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Newspaper Page Text
"No, we're-not crowded. And we 1
wouldn't crowd. Why should we to
accommodate a lot of floaters from
out of town. We have 268 men here
now. We give them bread and cof
fee and a bowl of stew between 5
and 6. They come early."
It is evidently here that the men
who are sent out to work for the city,
one day's work to pay for three
nights' lodging and the chunk of
bread, th'e coffee, and the stew, get
the reward of their toil.
There is nothing optional about
this toil. Either the men must scab
on labor in this manner, or they are
sent to the Bridewell.
"Do you know?" asked Dr. Mur
ray, "some of these men refuse to
work? They actually refuse to
"Perhaps they feel they haven't a
right to take work that belongs to
"Oh, no, it is always a fact that
the street cleaners are laid off in the
winter when the appropriation gives
out and are taken on again when a
new appropriation is made. The
budget will probably be taken up to
night and passed through this week."
"And when there is the new ap
propriation, will the regular force of
men be put back to work?"
Murray wasn't sure about thatl He
was impressed with the idea that
"men with families would be given
"But if these men are still forced
q clean streets or go to the Bride
well," the reporter insisted, "will they
be paid at that time with three
night's lodging and the chuck you
give them here?"
Murray was confused. "Well, I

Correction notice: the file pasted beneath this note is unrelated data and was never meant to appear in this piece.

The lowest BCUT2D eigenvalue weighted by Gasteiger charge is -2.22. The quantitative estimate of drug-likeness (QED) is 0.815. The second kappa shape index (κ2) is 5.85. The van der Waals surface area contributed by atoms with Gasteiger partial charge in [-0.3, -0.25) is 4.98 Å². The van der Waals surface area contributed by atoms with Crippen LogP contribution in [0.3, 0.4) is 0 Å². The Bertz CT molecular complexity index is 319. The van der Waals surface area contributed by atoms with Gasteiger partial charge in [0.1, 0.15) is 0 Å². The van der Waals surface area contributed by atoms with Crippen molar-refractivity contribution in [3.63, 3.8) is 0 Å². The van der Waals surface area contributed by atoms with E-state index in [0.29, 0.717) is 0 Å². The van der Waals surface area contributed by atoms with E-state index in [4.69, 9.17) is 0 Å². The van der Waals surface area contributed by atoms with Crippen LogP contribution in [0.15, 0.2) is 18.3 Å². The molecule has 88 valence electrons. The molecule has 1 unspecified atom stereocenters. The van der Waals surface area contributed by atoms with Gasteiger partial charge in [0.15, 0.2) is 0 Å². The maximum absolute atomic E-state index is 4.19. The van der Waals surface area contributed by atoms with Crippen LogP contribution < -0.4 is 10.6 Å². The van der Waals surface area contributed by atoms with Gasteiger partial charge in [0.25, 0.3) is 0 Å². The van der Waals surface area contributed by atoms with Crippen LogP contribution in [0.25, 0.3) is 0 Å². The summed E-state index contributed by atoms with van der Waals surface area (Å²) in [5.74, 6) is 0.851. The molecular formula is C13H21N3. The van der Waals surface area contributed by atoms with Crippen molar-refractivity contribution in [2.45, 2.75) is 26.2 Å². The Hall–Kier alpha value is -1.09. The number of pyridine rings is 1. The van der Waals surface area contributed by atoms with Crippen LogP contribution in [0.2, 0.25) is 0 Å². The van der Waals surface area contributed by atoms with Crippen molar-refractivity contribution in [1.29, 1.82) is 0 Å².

guess they will be paid" then he
stopped, then added with a bluster
"but if they get paid, they can't
The Dawes Hotel was filled .to its
capacity at 8 o'clock, and the capac
ity was increased yesterday to 500.
The Dawes is 'not run on charity.
Men pay 5 cents for a bed and 10
cents for one of the little rooms.
They also buy what they eat.
One of the men in charge there
stated they were not co-operating
with the municipal in the scheme of
having men work for the city for
three night's lodging and "chuck."
And he admitted that outside of the
first day the hotel opened there had
been very little call for the men to
That is the army of the unemploy
ed. They will fill at least three free
and partially free lodging houses;
they crowd the cheap pay houses, and
some of them were still tramping the
'street at 10 o'clock, while the chill
still cold penetrated through their
Young men, middle aged, and old,
men with broad shoulders and men
with narrow, men with coughs that
warn of abused stomachs or tortur
ed lungs; men who hold their heads
high and men who lower theirs in
defeat the long, winding army is a
black blot on civilization, and every
hand that reaches out for a charity
roll and a tin cup of coffee is brand
ing the mark of shame on the system
that lets this thing exist.
But will the hands that reach for
the roll and coffee ever rebel and
knock the charity aside, while they
clutch at the throat of the system?
One wonders as the silent army
moves slowly on.
SHAW, AGCASSIZ AND FORD
By N. D. Cochran.
Shaw, Aggassiz and Ford just
three men all millionaires. Shaw
and Aggassiz are principal owners of
stock in the Calumet & Hecla mines
in Michigan. They live in Brookline,
a fashionable and exclusive suburb of
Boston. They have enprmous in
comes from copper dividends. Their
families live in luxury on money
made from copper that miners dig
from the bowels of the earth, over a
mile below the surface.
And those miners didn't average